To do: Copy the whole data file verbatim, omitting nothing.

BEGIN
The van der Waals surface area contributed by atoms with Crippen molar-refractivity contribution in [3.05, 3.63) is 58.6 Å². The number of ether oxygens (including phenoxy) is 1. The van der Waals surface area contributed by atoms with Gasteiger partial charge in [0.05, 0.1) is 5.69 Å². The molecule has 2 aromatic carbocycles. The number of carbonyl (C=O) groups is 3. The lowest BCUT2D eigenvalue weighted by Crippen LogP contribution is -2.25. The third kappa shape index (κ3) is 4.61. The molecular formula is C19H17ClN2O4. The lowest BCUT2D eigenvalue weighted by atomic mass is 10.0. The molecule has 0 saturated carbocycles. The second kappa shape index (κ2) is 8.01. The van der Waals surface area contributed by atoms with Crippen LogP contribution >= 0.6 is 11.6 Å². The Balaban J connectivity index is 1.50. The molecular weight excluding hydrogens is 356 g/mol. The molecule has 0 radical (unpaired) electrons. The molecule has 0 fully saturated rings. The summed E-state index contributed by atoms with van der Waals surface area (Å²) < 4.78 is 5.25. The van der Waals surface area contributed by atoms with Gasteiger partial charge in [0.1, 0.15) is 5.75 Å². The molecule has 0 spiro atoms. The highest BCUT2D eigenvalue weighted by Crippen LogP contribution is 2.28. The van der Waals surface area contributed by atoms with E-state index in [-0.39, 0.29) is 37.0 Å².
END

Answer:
The van der Waals surface area contributed by atoms with Crippen molar-refractivity contribution in [3.05, 3.63) is 58.6 Å². The number of ether oxygens (including phenoxy) is 1. The van der Waals surface area contributed by atoms with Gasteiger partial charge in [0.05, 0.1) is 5.69 Å². The molecule has 2 aromatic carbocycles. The number of carbonyl (C=O) groups is 3. The lowest BCUT2D eigenvalue weighted by Crippen LogP contribution is -2.25. The third kappa shape index (κ3) is 4.61. The molecular formula is C19H17ClN2O4. The lowest BCUT2D eigenvalue weighted by atomic mass is 10.0. The molecule has 0 saturated carbocycles. The second kappa shape index (κ2) is 8.01. The van der Waals surface area contributed by atoms with Crippen LogP contribution >= 0.6 is 11.6 Å². The Balaban J connectivity index is 1.50. The molecular weight excluding hydrogens is 356 g/mol. The molecule has 0 radical (unpaired) electrons. The molecule has 0 fully saturated rings. The summed E-state index contributed by atoms with van der Waals surface area (Å²) < 4.78 is 5.25. The van der Waals surface area contributed by atoms with Gasteiger partial charge in [0.1, 0.15) is 5.75 Å². The molecule has 0 spiro atoms. The highest BCUT2D eigenvalue weighted by Crippen LogP contribution is 2.28. The van der Waals surface area contributed by atoms with E-state index in [-0.39, 0.29) is 37.0 Å².